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About the Author Douglas Ernst

I'm a former Army guy who believes success comes through hard work, honesty, optimism, and perseverance. I believe seeing yourself as a victim creates a self-fulfilling prophecy. I believe in God. I'm a USC Trojan with an MA in Political Science from American University.

16 comments

  1. Good review. Although one correction: it actually was released in 2007, not 2006. 🙂 Man, that seems like a long time ago! I only saw the original movie once and don’t really remember it well. I remember when it came out, although I didn’t see it until a year or two later. I was in my junior year of high school and I remember there was a group of kids in my grade who went and saw it at a local IMAX theater right after school. I wasn’t invited, but I had Quiz Bowl that weekend anyway.

    1. Good cartch, Carl. Fixed. 🙂 I saw it in Chinatown in Washington, D.C. with my wife and a buddy and there were some annoying frat guys who were sitting by us who I wanted to punch in the face.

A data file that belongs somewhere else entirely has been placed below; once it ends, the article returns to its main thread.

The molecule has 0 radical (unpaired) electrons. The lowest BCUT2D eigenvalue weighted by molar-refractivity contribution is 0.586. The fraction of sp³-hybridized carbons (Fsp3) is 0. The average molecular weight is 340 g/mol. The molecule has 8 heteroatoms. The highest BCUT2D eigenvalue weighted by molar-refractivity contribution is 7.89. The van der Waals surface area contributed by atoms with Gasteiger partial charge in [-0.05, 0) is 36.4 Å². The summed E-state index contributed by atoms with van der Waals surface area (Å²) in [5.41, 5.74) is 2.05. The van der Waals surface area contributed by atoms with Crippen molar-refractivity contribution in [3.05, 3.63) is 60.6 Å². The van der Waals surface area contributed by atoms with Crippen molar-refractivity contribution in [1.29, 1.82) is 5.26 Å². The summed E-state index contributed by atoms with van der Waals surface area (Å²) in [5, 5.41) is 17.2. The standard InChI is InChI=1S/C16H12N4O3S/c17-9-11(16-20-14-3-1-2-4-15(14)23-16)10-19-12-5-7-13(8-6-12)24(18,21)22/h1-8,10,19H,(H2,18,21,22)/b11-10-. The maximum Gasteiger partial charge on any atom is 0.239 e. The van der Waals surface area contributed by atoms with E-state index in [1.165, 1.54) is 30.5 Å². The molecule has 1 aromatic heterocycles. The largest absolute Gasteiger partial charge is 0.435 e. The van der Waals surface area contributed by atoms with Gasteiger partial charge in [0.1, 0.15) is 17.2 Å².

2. LOL. I heard some people complaining about it being historically inaccurate, but that personally doesn’t matter to me as long as the story is good. I enjoyed movies like Gladiator and Braveheart, after all.. And say that as a history buff.

      And there are always bound to be a few rude moviegoers at the theater that want to spoil everything. I’ve dealt with more than a few. When I saw the first Pirates of the Caribbean movie in 2003 there were some kids who kept repeatedly kicking my seat. There were also some losers who kept shouting, “GET SOME!” at the top of their lungs whenever Keira Knightley and Orlando Bloom had a romantic scene together. At the Dark Knight Rises in 2012, there was one douche who kept pointing at the screen with a laser pointer whenever something important happened and there was also a girl in front of me who was on her cell phone the whole time. That’s usually why I go see movies during the day.